Alice Fraser : Empire

From inter-personal relationships right through to international politics, power and revenge play out every day of our lives. For comedian Alice Fraser, she’s playing with these ideas in her latest solo show Empire.

“I’m interested in the way the discourse has gone recently with groups that have been traditionally marginalised taking power in various forums," says Fraser. "I think there used to be an old-fashioned way of looking at power – that it was a great duty which came with privilege. What they used to call noblesse oblige. I feel like we’ve thrown that away in favour of a narrative where everyone who was historically powerful was a baddie, and everyone who has been oppressed was a goodie. I feel like that’s both oversimplifying and not a useful template for going forward with new power dynamics."
Sydney-born Fraser, another in the long line of lawyers-turned-comedians, first started stand-up when she was living and working in New York. “After a while, revealed preference began to indicate that one of those two pursuits was taking up a lot more of my interest and brain-space and giving me a lot more happiness,” says Fraser, who when not touring calls Melbourne home.
Along the way, she’s also been a part of the Cambridge Footlights, was nominated for Best Newcomer at the Sydney Comedy Festival and has written for satirical news radio show A Rational Fear and ABC TV’s The Elegant Gentleman’s Guide to Knife Fighting.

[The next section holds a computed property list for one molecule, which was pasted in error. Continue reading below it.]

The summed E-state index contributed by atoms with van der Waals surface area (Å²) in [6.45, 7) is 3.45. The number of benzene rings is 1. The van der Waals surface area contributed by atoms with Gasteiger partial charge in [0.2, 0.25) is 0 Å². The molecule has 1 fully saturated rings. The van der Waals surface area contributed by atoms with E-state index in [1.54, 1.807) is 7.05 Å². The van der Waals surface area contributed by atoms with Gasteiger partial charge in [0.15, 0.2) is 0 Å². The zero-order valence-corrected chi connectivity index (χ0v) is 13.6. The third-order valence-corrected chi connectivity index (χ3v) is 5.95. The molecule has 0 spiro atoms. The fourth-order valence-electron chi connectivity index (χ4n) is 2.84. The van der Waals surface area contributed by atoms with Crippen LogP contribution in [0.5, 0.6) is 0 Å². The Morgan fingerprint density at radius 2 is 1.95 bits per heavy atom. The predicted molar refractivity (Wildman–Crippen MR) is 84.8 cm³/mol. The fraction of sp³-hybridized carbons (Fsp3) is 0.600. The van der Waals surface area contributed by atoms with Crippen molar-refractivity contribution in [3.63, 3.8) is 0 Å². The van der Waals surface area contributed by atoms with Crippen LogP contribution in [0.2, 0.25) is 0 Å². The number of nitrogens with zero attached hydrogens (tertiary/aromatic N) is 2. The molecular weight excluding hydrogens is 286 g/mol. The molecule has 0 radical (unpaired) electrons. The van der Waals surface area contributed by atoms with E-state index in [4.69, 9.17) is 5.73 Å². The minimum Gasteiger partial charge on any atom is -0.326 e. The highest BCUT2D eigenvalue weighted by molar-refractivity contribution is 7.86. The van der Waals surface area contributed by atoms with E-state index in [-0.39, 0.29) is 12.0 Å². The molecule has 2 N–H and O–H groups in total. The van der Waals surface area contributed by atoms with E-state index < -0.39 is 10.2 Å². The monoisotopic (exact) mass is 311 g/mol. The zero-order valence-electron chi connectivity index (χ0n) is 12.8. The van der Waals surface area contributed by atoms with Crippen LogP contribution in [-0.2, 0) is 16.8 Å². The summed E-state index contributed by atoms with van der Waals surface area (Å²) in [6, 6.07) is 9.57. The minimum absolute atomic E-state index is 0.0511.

Her previous two shows, Savage and The Resistance, earned her glowing reviews and sold out venues when she performed them around Australia, NZ and the UK. Throughout, she hasn’t shied away from tackling difficult issues. The former was about the death of her mother.
Savage dealt with how you write a comedy show at the same time as being confronted with wrenchingly difficult tragedy," she says. "Whether you can be funny about or around those subjects, and how you make people laugh enough that they’re willing to look straight at things they’d usually turn their eyes away from."
The Resistance was inspired by her childhood, being raised Buddhist by a lapsed Catholic and a recovered Jew in a crumbling house owned by her Holocaust survivor grandmother.
“It was about how to be a good person," says Fraser. "My grandmother – who was a wonderful, generous Holocaust survivor – and all of the broken people she gathered around her with her generosity, while at the same time they were all completely mental,” says Fraser.
For fans of Fraser, Empire, which will be a mix of stand-up and song, will have some “family resemblance” to those two previous shows.
“It’s about personal accountability, and in the same way as the two previous dealt with the narratives we build around ourselves, this one also unpacks a bit of that, and gets into some quantum physics, some Disney villains and some slightly uncomfortable, but hilarious, stories.”
By Joanne Brookfield
Venue: The Chinese Museum - The Jade Room (level 3)
Dates: Thursday March 30 - Sunday April 23 (bar Mondays)
Duration: 60 minutes
Tickets: $15 - $27